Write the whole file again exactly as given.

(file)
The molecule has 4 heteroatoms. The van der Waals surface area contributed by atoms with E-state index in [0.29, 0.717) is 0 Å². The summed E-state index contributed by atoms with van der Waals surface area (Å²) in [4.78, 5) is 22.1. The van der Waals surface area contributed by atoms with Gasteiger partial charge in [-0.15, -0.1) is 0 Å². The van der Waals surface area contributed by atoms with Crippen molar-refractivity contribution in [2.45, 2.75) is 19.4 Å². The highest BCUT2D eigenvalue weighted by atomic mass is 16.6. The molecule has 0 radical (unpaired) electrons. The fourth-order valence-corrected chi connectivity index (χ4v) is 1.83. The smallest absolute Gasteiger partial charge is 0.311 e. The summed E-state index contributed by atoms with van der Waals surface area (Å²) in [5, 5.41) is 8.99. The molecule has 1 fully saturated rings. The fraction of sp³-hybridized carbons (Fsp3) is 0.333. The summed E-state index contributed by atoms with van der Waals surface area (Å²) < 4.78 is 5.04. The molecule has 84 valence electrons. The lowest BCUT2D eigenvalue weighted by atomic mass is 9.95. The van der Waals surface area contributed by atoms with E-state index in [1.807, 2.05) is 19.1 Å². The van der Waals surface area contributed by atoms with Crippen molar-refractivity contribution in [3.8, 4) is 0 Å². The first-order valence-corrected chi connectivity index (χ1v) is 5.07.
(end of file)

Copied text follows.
The molecule has 4 heteroatoms. The van der Waals surface area contributed by atoms with E-state index in [0.29, 0.717) is 0 Å². The summed E-state index contributed by atoms with van der Waals surface area (Å²) in [4.78, 5) is 22.1. The van der Waals surface area contributed by atoms with Gasteiger partial charge in [-0.15, -0.1) is 0 Å². The van der Waals surface area contributed by atoms with Crippen molar-refractivity contribution in [2.45, 2.75) is 19.4 Å². The highest BCUT2D eigenvalue weighted by atomic mass is 16.6. The molecule has 0 radical (unpaired) electrons. The fourth-order valence-corrected chi connectivity index (χ4v) is 1.83. The smallest absolute Gasteiger partial charge is 0.311 e. The summed E-state index contributed by atoms with van der Waals surface area (Å²) in [5, 5.41) is 8.99. The molecule has 1 fully saturated rings. The fraction of sp³-hybridized carbons (Fsp3) is 0.333. The summed E-state index contributed by atoms with van der Waals surface area (Å²) < 4.78 is 5.04. The molecule has 84 valence electrons. The lowest BCUT2D eigenvalue weighted by atomic mass is 9.95. The van der Waals surface area contributed by atoms with E-state index in [1.807, 2.05) is 19.1 Å². The van der Waals surface area contributed by atoms with Crippen molar-refractivity contribution in [3.8, 4) is 0 Å². The first-order valence-corrected chi connectivity index (χ1v) is 5.07.